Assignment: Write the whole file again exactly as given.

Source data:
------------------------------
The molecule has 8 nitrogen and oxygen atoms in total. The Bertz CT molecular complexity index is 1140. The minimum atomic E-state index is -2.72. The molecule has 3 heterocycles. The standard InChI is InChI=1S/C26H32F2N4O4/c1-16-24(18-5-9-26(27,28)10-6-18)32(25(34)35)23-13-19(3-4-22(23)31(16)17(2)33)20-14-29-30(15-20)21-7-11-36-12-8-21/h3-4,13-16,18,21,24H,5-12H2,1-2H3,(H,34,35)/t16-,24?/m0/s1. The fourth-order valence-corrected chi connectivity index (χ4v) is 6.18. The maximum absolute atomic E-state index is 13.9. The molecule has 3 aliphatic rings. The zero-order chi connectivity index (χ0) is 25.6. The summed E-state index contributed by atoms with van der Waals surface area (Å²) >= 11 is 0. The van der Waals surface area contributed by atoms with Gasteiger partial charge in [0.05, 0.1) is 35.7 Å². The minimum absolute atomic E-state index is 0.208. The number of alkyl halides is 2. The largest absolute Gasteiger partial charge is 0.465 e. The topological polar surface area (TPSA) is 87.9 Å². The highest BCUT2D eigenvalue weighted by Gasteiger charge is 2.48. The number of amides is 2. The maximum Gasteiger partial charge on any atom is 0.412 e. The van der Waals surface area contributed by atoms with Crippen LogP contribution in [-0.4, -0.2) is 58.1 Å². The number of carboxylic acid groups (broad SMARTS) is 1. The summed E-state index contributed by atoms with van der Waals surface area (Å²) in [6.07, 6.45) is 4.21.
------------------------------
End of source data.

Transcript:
The molecule has 8 nitrogen and oxygen atoms in total. The Bertz CT molecular complexity index is 1140. The minimum atomic E-state index is -2.72. The molecule has 3 heterocycles. The standard InChI is InChI=1S/C26H32F2N4O4/c1-16-24(18-5-9-26(27,28)10-6-18)32(25(34)35)23-13-19(3-4-22(23)31(16)17(2)33)20-14-29-30(15-20)21-7-11-36-12-8-21/h3-4,13-16,18,21,24H,5-12H2,1-2H3,(H,34,35)/t16-,24?/m0/s1. The fourth-order valence-corrected chi connectivity index (χ4v) is 6.18. The maximum absolute atomic E-state index is 13.9. The molecule has 3 aliphatic rings. The zero-order chi connectivity index (χ0) is 25.6. The summed E-state index contributed by atoms with van der Waals surface area (Å²) >= 11 is 0. The van der Waals surface area contributed by atoms with Gasteiger partial charge in [0.05, 0.1) is 35.7 Å². The minimum absolute atomic E-state index is 0.208. The number of alkyl halides is 2. The largest absolute Gasteiger partial charge is 0.465 e. The topological polar surface area (TPSA) is 87.9 Å². The highest BCUT2D eigenvalue weighted by Gasteiger charge is 2.48. The number of amides is 2. The maximum Gasteiger partial charge on any atom is 0.412 e. The van der Waals surface area contributed by atoms with Crippen LogP contribution in [-0.4, -0.2) is 58.1 Å². The number of carboxylic acid groups (broad SMARTS) is 1. The summed E-state index contributed by atoms with van der Waals surface area (Å²) in [6.07, 6.45) is 4.21.